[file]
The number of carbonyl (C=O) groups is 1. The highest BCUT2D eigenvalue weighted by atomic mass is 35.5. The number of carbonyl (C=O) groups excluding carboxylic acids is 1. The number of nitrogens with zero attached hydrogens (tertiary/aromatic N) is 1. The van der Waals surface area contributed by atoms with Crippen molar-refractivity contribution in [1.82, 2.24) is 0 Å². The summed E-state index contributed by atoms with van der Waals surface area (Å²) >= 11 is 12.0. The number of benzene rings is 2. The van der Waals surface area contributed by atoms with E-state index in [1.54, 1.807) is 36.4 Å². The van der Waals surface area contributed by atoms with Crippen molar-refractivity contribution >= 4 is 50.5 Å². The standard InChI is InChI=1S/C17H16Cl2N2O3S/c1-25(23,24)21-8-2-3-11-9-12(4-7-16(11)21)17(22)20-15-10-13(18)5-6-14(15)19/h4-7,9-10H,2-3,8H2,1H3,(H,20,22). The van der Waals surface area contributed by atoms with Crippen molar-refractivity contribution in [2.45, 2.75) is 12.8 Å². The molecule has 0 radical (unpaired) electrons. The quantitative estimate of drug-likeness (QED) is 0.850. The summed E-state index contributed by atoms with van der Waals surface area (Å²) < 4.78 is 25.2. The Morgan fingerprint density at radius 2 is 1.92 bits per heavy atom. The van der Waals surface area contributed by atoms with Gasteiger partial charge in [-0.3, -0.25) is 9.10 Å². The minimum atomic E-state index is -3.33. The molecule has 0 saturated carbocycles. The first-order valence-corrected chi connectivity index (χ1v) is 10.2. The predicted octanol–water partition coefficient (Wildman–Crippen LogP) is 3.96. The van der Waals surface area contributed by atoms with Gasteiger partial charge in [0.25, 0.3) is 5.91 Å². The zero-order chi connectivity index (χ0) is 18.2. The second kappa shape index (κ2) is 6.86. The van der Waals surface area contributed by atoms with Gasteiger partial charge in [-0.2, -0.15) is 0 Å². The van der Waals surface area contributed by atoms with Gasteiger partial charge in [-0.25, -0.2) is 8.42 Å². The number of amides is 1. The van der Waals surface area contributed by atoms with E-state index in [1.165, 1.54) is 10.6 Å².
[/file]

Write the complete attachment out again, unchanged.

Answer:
The number of carbonyl (C=O) groups is 1. The highest BCUT2D eigenvalue weighted by atomic mass is 35.5. The number of carbonyl (C=O) groups excluding carboxylic acids is 1. The number of nitrogens with zero attached hydrogens (tertiary/aromatic N) is 1. The van der Waals surface area contributed by atoms with Crippen molar-refractivity contribution in [1.82, 2.24) is 0 Å². The summed E-state index contributed by atoms with van der Waals surface area (Å²) >= 11 is 12.0. The number of benzene rings is 2. The van der Waals surface area contributed by atoms with E-state index in [1.54, 1.807) is 36.4 Å². The van der Waals surface area contributed by atoms with Crippen molar-refractivity contribution >= 4 is 50.5 Å². The standard InChI is InChI=1S/C17H16Cl2N2O3S/c1-25(23,24)21-8-2-3-11-9-12(4-7-16(11)21)17(22)20-15-10-13(18)5-6-14(15)19/h4-7,9-10H,2-3,8H2,1H3,(H,20,22). The van der Waals surface area contributed by atoms with Crippen molar-refractivity contribution in [2.45, 2.75) is 12.8 Å². The molecule has 0 radical (unpaired) electrons. The quantitative estimate of drug-likeness (QED) is 0.850. The summed E-state index contributed by atoms with van der Waals surface area (Å²) < 4.78 is 25.2. The Morgan fingerprint density at radius 2 is 1.92 bits per heavy atom. The van der Waals surface area contributed by atoms with Gasteiger partial charge in [-0.3, -0.25) is 9.10 Å². The minimum atomic E-state index is -3.33. The molecule has 0 saturated carbocycles. The first-order valence-corrected chi connectivity index (χ1v) is 10.2. The predicted octanol–water partition coefficient (Wildman–Crippen LogP) is 3.96. The van der Waals surface area contributed by atoms with Gasteiger partial charge in [0.25, 0.3) is 5.91 Å². The zero-order chi connectivity index (χ0) is 18.2. The second kappa shape index (κ2) is 6.86. The van der Waals surface area contributed by atoms with Gasteiger partial charge in [-0.2, -0.15) is 0 Å². The van der Waals surface area contributed by atoms with Gasteiger partial charge in [-0.25, -0.2) is 8.42 Å². The number of amides is 1. The van der Waals surface area contributed by atoms with E-state index in [1.165, 1.54) is 10.6 Å².